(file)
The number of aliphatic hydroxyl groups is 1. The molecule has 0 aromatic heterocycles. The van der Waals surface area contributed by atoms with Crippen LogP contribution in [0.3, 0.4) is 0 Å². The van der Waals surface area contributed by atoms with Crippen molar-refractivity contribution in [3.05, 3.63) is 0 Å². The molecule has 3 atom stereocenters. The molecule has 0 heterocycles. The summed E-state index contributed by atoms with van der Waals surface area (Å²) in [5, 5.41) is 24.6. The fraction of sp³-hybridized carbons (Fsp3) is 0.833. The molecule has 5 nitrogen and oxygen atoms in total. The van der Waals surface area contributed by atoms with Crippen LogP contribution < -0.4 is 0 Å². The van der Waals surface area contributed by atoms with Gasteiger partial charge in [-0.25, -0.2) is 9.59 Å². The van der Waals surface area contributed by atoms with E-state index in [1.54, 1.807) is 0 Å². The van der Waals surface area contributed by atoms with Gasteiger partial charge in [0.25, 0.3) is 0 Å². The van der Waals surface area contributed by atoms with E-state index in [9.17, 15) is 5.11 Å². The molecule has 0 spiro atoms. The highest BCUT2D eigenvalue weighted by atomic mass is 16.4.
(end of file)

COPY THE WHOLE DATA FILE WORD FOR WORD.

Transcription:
The number of aliphatic hydroxyl groups is 1. The molecule has 0 aromatic heterocycles. The van der Waals surface area contributed by atoms with Crippen LogP contribution in [0.3, 0.4) is 0 Å². The van der Waals surface area contributed by atoms with Crippen molar-refractivity contribution in [3.05, 3.63) is 0 Å². The molecule has 3 atom stereocenters. The molecule has 0 heterocycles. The summed E-state index contributed by atoms with van der Waals surface area (Å²) in [5, 5.41) is 24.6. The fraction of sp³-hybridized carbons (Fsp3) is 0.833. The molecule has 5 nitrogen and oxygen atoms in total. The van der Waals surface area contributed by atoms with Crippen LogP contribution < -0.4 is 0 Å². The van der Waals surface area contributed by atoms with Gasteiger partial charge in [-0.25, -0.2) is 9.59 Å². The van der Waals surface area contributed by atoms with E-state index in [1.54, 1.807) is 0 Å². The van der Waals surface area contributed by atoms with Gasteiger partial charge in [0.25, 0.3) is 0 Å². The van der Waals surface area contributed by atoms with E-state index in [9.17, 15) is 5.11 Å². The molecule has 0 spiro atoms. The highest BCUT2D eigenvalue weighted by atomic mass is 16.4.